• April 15, 2024

Marker Genes Can Be Substituted By Neural Networks In RNA Sequencing

A novel and efficient approach have been discovered by scientists at Carnegie Mellon University to differentiate cell types after scRNA-seq (single-cell RNA sequencing). The new technique entails the use of neural networks and controlled machine learning techniques instead of marker genes—that aren’t accessible for all cell types.

Utilizing this novel, automated method, scientists can examine all scRNA-seq data and pick merely the parameters that are required to differentiate one cell type from another. This offers scientists with the capability to examine and compare all cell types. The study authors also explain a web server known as scQuery that allows the method to be used by any scientist.

The new technique will be implemented as a component of the new Human BioMolecular Atlas Program of National Institutes of Health, which is developing the human body’s 3D map, which will demonstrate how tissues vary on a cellular level.

To validate the model, scRNA-seq data were used by the scientists from an animal study of a condition resembling Alzheimer’s. As estimated, identical numbers of brain cells were observed in both diseased and healthy tissue, with the unhealthy tissue having notably more immune cells as a retort to disease.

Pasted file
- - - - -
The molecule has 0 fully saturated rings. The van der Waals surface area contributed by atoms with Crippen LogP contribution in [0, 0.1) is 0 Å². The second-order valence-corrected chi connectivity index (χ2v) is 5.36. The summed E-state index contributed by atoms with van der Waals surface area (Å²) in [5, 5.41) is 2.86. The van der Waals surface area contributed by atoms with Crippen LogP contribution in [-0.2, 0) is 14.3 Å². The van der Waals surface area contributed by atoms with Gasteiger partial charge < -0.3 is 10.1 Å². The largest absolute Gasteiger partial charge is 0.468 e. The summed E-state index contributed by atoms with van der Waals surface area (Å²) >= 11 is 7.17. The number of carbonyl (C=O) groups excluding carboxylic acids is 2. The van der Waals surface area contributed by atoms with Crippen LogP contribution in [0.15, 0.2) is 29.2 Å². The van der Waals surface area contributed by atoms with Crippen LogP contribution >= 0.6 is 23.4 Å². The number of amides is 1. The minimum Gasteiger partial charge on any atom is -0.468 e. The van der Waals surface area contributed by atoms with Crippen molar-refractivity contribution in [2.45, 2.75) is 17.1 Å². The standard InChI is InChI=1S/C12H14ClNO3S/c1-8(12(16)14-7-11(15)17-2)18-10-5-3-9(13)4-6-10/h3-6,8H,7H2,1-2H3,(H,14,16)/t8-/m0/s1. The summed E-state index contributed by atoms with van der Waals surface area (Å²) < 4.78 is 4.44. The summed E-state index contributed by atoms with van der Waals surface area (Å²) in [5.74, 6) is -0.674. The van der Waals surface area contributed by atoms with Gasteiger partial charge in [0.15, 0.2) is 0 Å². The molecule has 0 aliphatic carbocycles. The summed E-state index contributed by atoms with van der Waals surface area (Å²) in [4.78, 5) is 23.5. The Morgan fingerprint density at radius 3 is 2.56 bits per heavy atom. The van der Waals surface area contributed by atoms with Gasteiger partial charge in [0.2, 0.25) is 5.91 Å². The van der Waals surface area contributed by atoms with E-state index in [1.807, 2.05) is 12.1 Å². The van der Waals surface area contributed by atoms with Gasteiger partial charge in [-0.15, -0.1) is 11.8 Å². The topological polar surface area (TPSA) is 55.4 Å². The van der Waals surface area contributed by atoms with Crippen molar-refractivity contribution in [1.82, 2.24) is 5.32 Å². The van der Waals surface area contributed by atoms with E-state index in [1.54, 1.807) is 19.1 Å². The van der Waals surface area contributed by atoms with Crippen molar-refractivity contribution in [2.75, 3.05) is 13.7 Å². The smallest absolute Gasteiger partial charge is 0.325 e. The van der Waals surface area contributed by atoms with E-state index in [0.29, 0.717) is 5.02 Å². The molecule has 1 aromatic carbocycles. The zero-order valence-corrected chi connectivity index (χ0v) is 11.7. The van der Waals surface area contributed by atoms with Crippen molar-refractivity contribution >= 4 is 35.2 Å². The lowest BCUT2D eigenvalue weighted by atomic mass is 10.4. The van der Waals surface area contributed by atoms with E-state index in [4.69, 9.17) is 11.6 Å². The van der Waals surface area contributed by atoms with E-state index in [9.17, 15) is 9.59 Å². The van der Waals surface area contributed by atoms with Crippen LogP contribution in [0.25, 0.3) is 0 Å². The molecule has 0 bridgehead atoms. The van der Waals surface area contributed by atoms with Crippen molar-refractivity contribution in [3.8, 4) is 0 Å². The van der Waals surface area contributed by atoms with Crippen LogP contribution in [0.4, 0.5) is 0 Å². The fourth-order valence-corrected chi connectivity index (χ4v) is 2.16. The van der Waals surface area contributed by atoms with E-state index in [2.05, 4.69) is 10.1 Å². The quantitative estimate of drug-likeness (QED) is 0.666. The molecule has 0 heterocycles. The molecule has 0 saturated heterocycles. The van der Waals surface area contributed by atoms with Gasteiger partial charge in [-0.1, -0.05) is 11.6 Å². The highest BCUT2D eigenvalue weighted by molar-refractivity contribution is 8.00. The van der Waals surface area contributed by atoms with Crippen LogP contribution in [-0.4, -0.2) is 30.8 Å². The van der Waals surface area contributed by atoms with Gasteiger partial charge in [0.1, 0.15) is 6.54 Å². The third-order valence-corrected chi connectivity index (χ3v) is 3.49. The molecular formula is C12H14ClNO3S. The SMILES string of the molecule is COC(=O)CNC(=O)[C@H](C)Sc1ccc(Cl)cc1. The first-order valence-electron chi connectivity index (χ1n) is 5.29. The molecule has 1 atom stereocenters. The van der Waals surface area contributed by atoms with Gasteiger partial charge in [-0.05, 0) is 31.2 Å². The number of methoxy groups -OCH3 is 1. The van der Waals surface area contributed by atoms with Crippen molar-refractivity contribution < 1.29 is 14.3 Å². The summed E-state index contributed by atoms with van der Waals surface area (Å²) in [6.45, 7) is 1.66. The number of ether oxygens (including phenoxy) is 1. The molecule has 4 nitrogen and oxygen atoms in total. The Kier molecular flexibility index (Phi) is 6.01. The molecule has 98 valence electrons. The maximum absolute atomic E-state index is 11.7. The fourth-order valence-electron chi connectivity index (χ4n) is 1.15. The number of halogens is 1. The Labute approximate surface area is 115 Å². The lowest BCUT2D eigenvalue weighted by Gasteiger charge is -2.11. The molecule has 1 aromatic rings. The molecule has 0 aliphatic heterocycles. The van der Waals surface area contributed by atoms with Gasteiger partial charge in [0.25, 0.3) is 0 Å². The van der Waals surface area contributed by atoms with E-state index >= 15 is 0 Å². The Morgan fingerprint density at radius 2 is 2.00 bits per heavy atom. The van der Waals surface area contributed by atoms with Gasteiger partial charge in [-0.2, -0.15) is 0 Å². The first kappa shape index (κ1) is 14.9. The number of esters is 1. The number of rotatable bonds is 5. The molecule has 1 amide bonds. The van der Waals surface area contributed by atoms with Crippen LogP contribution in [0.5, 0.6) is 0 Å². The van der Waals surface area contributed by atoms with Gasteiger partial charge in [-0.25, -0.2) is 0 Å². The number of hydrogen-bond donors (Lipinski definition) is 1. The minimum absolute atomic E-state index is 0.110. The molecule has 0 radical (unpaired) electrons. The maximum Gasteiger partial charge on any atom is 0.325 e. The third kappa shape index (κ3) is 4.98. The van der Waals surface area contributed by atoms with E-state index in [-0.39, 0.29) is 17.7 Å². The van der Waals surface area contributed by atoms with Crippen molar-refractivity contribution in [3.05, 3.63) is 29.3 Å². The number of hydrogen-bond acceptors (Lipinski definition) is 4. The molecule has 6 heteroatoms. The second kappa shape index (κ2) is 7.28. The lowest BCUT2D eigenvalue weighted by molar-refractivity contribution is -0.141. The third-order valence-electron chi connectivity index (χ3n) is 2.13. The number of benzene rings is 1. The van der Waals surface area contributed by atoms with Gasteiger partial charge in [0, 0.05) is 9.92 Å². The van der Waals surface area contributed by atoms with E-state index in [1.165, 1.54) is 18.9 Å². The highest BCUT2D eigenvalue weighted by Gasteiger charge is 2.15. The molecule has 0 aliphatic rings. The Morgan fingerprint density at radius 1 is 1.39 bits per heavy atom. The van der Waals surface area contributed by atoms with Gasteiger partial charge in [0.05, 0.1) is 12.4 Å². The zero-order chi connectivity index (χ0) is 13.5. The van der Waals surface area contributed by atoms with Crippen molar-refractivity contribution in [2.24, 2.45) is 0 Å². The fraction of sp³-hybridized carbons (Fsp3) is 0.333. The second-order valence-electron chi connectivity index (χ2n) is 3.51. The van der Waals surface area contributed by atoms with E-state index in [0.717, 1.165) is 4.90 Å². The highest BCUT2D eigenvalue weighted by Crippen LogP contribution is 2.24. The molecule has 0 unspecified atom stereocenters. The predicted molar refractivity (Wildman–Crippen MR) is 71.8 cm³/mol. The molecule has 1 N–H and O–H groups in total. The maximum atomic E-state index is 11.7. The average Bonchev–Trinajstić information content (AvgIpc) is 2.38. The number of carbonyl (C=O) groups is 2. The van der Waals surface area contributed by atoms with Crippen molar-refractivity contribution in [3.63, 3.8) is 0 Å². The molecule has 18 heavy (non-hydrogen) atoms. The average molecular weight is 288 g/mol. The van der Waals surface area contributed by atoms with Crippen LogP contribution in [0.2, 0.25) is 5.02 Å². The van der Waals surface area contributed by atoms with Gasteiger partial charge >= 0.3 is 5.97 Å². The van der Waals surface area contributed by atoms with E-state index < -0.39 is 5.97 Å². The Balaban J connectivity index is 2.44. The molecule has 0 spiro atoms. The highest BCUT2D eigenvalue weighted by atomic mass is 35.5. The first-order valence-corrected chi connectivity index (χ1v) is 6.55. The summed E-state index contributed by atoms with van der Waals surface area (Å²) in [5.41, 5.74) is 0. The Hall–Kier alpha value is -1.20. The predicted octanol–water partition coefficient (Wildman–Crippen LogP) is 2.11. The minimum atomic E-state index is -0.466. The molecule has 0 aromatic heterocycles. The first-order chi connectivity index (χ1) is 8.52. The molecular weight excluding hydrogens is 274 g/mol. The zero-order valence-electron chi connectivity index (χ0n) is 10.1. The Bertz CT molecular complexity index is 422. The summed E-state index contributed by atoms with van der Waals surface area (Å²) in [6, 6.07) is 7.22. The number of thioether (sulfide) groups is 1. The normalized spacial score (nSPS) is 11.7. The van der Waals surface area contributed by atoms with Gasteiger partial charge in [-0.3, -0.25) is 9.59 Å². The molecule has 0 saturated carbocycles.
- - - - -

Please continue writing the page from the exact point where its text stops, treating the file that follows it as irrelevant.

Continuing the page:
The scientists utilized their automated pipeline and techniques to develop the scQuery web server that speeds up new scRNA-seq data’s comparative analysis. After a single-cell experiment is processed into scQuery, the team’s matching methods and neural network quickly spot correlated subtypes of cells, as well as earlier studies of identical cells.

Similarly, a synthetic molecule has been developed by another research team from Carnegie Mellon University that can identify and attach to double-stranded RNA or DNA under standard physiological settings. The molecule can offer a new platform for bringing up techniques for the analysis and treatment of the genetic conditions. Their results are issued in Communications Chemistry.

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